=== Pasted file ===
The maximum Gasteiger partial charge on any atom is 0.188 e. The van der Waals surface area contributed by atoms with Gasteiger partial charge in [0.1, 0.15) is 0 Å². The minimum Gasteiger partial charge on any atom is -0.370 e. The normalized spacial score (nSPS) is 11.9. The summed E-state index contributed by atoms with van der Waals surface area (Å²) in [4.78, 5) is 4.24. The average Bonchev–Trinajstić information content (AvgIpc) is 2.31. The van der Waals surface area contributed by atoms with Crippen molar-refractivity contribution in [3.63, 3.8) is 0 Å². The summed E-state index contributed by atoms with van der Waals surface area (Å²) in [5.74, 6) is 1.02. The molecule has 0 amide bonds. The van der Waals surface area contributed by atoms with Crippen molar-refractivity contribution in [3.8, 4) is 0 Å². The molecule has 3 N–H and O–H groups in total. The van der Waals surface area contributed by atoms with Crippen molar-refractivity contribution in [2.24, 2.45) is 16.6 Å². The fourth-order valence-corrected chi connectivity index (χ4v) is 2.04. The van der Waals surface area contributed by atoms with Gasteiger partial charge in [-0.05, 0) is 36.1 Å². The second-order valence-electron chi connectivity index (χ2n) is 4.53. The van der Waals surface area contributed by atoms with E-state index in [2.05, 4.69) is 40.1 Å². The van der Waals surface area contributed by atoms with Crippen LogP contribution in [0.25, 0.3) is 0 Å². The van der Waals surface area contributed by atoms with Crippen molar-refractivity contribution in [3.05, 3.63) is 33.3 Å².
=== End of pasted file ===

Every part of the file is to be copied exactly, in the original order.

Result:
The maximum Gasteiger partial charge on any atom is 0.188 e. The van der Waals surface area contributed by atoms with Gasteiger partial charge in [0.1, 0.15) is 0 Å². The minimum Gasteiger partial charge on any atom is -0.370 e. The normalized spacial score (nSPS) is 11.9. The summed E-state index contributed by atoms with van der Waals surface area (Å²) in [4.78, 5) is 4.24. The average Bonchev–Trinajstić information content (AvgIpc) is 2.31. The van der Waals surface area contributed by atoms with Crippen molar-refractivity contribution in [3.63, 3.8) is 0 Å². The summed E-state index contributed by atoms with van der Waals surface area (Å²) in [5.74, 6) is 1.02. The molecule has 0 amide bonds. The van der Waals surface area contributed by atoms with Crippen molar-refractivity contribution in [3.8, 4) is 0 Å². The molecule has 3 N–H and O–H groups in total. The van der Waals surface area contributed by atoms with Crippen molar-refractivity contribution in [2.24, 2.45) is 16.6 Å². The fourth-order valence-corrected chi connectivity index (χ4v) is 2.04. The van der Waals surface area contributed by atoms with Gasteiger partial charge in [-0.05, 0) is 36.1 Å². The second-order valence-electron chi connectivity index (χ2n) is 4.53. The van der Waals surface area contributed by atoms with E-state index in [2.05, 4.69) is 40.1 Å². The van der Waals surface area contributed by atoms with Crippen LogP contribution in [0.25, 0.3) is 0 Å². The van der Waals surface area contributed by atoms with Crippen molar-refractivity contribution in [3.05, 3.63) is 33.3 Å².